"Hello, Neighbor!" isn't something I say often, or ever, since I don't speak to my neighbours, but since it's the name of Dynamic Pixels and tinyBuild's upcoming stealth horror, it's something I'm happy to add to my vocabulary. Even in such mysterious circumstances as this:
Across the street is a man. There's something strange about him. Something shines from behind his basement door, which is padlocked and boarded up. Just what is he hiding back there? Well, in Hello, Neighbor!'s pre-alpha demo, that's what I aimed to find out.
|Here he is. Looking out the window like he doesn't have some terrifying secret hidden in his basement. Douche.|
At its core, Hello, Neighbor! is a game which has players exploring the house of the man across the street, whether he likes it or not. And he really doesn't. The ultimate goal is to find out what is locked away in his basement. The only way to do this, however, is to sneak into his house and gradually work your way through using items you find, such as keys to unlock doors, hammer to pry off boards, and codes to enter into keypads.
In order to get enough time to do actually do this, or to explore a room that the neighbour is currently in, distractions are key. For example, do you want to go into the living room where he's watching TV? If you smash a window, turn on a radio, or open the garage door, to pick out a few examples, he'll get up to find out what it was. While he's up and about, it's time to move. Be quick, though, because you never know when he might be back.
If he comes back to find you snooping about, you'll know about it. The music becomes almost deafening as he chases you down, and if he catches you, you wake up back in your bedroom across the street. Only next time you go back to the neighbour's house, things will have changed.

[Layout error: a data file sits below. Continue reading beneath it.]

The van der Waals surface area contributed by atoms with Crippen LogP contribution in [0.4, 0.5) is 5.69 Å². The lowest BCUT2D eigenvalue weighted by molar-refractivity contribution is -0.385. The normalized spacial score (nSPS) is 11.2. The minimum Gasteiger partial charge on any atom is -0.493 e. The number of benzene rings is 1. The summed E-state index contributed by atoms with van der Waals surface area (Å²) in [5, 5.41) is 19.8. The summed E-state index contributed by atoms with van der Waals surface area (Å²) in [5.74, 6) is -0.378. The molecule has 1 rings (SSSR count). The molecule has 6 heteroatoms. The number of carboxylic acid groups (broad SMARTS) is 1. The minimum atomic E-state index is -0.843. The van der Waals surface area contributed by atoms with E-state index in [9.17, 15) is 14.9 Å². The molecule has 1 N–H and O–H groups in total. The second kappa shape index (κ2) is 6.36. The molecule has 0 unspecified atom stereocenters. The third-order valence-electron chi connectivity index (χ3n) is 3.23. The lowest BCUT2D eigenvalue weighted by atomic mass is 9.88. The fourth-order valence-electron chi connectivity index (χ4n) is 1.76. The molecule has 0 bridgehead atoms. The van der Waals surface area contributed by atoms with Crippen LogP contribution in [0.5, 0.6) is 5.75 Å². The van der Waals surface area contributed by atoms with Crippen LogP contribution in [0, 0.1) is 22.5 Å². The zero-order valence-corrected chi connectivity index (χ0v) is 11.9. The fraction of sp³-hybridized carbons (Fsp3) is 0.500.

You see, Hello, Neighbor! features procedural AI that can, and will, adapt. During one of my many short playthroughs (I wasn't very good at snooping), I got my foot caught in a bear trap. Shortly afterwards, he appeared, and I found myself back across the street. Then, knowing my weakness for this method of capture, I found that he'd put another bear trap right outside the front door. Clever bastard.
While Hello, Neighbor!'s premise and procedural AI definitely have promise, the early build that I played through felt like just that. I was able to somehow glitch through a wall and hide under a bed without ever stepping foot inside, and the neighbour himself would often get stuck inside objects. Though this seemed like an invitation to explore the rest of the house in my own time, it actually meant that he was sometimes stuck inside the very room that I wanted to be in. If he then spotted me, he'd break free from his glitch-trap and catch me. It almost always made me jump...
In addition, I had to guess what the controls were, as the escape button closed the entire demo rather than bringing up a menu, like I'd thought it would. In a demo as tense as this, it would have been nice to know the controls from the get-go. The latter issue is obviously very minor, but adds up to the unpolished feel that can be expected at this stage in development.
Regardless of the few bugs mentioned above, which really aren't that surprising inside a pre-alpha build, Hello, Neighbor! has my attention. From the very first trailer, I've been captivated by the game's unique style, making the world and its characters seem surreal and larger than life, much like the world of Albino Lullaby, another one-of-a-kind horror that I reviewed in 2015. Everything is extremely colourful and hides a much darker tone behind its cheerful exterior. I can't wait to peep through its curtains, explore its rooms, and, ultimately, find out what's hidden in the depths of its basement.